How the high school band got started


My, how far they have come.  There was a picture in my hometown paper, the Lamar Democrat, of the high school band. The caption said there were 110 of them plus ten majorettes.
I hope somebody there remembers the beginning; we pioneers who paved the way, me’n Dupree and Ross and James and Sarah Kate and Charlotte and Ann and Jane and Danny. Oh, we went where no one had dared venture before.
I take that back;  there had been a trial effort many years earlier. I bought my trumpet from one of the survivors of that earlier venture. But that was a long time earlier.
Our band started when I was in the 11th grade, and I didn’t get in it ‘til after Christmas. 110?  We had maybe 15 or 16 people. Mr. Goodwin started from absolute scratch. Most of us had never seen a trumpet or clarinet up close.
They found an old mellophone and baritone and sousaphone up in the attic. James got the baritone, Ross got the mellophone, and Dupree got the sousaphone. Sooner bought his own trombone.
Mr. Goodwin, when he wasn’t running his cafe uptown, patiently taught us section by section. We learned what buttons you were supposed to push, and the scale, etc. I will never be able to sight-read, I mean fast, like you’re supposed to; but I had a pretty good ear, so after I learned which valves to mash to make which notes, I could play the melody of almost any song I heard, as long as it was in the key of C, D or G.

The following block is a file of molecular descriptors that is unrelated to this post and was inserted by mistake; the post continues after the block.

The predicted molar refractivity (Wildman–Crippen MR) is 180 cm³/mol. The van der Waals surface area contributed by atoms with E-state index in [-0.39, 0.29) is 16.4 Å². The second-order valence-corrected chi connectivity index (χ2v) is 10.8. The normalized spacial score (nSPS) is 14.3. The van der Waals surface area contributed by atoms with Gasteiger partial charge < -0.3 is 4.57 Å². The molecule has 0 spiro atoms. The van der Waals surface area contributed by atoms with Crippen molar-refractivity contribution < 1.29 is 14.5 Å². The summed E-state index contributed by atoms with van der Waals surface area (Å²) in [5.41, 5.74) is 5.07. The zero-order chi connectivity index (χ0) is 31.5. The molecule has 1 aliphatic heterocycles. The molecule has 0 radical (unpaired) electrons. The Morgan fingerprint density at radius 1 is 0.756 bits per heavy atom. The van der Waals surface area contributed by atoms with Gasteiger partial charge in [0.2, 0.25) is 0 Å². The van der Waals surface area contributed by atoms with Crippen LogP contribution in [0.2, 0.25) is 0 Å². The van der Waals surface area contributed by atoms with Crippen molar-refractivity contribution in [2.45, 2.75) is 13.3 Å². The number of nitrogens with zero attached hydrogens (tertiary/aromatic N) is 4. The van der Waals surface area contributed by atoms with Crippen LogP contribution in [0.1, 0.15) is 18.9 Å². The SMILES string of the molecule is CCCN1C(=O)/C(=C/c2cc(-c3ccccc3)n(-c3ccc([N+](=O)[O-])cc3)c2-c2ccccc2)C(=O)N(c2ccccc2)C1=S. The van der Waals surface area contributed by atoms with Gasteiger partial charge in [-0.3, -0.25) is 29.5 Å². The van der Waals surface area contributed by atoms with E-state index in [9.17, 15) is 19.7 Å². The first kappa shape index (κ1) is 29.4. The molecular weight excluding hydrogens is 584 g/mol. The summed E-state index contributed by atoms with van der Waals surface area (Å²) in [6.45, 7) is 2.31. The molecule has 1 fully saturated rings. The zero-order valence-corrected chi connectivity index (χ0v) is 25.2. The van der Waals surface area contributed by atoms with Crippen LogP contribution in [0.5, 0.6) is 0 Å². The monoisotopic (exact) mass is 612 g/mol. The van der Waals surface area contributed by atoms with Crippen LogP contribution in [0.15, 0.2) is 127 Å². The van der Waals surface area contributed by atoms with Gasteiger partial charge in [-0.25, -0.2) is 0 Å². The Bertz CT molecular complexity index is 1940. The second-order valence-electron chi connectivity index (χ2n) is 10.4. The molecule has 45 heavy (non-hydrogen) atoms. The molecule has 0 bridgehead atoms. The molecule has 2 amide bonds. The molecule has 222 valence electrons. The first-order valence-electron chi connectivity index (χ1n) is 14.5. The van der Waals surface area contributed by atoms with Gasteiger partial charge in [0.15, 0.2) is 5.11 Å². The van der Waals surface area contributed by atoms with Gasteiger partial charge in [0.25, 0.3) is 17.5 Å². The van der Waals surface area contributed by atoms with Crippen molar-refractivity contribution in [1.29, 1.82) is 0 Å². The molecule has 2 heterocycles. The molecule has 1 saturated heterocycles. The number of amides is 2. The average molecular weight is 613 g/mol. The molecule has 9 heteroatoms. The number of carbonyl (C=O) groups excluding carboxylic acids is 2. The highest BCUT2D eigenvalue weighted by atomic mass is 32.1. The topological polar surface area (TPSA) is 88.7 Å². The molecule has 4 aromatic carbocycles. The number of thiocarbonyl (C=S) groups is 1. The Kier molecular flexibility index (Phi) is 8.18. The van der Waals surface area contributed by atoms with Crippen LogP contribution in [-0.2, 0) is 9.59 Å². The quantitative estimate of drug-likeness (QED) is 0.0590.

This frustrated poor Mr. Goodwin, who wanted me, by God, to play the piece the way it was written. We worked at it. It was fun. Me’n Ross and James missed the bus one time, and we played our own little simplified versions of sousa marches and such as we walked along: trumpet, mellophone and trumpet.
Mr. Dink Reeves had a bunch of mean old dogs of no particular breed. They’d challenge you to just walk down the public road. But when we came along, playing vigorously, they tucked their tails and ran, whining pitifully, under the house, and  moaned ‘til we were half-way to Aunt Lessie’s.
Ross and James were a year ahead of me. Cousin Tom (mellophone) and brother Jack (baritone) took their places. They were in the band when we made a concert tour of the other high schools in the county:  Kennedy, Millport and Sulligent.  Oh, yes. We wanted to show those backward souls the joys of having a real band.
On later reflection, I imagine we set their musical program back by several years.  People have wondered how I managed to be in the band and still go out for football. Simple. We never got even close to having a marching  band. We were strictly for concerts.
We played at some kind of ceremony in the courthouse square. I managed to hit the high notes in the national anthem, sigh of relief.
And Mr. Goodwin drafted me to play Taps at a military funeral. Now, that is a trying experience. I wasn’t sure I could even keep my lips on the mouthpiece, but I did.
And, of course, there was the famous teachers’ picnic that made Dupree famous.
I hope those well-trained band members at my old school , all 110 of them, remember once in a while who started the whole thing. I’ll bet they don’t have as much fun as we had.
Bob Sanders is a veteran local radio personality, columnist, author and raconteur of note. He can be reached at


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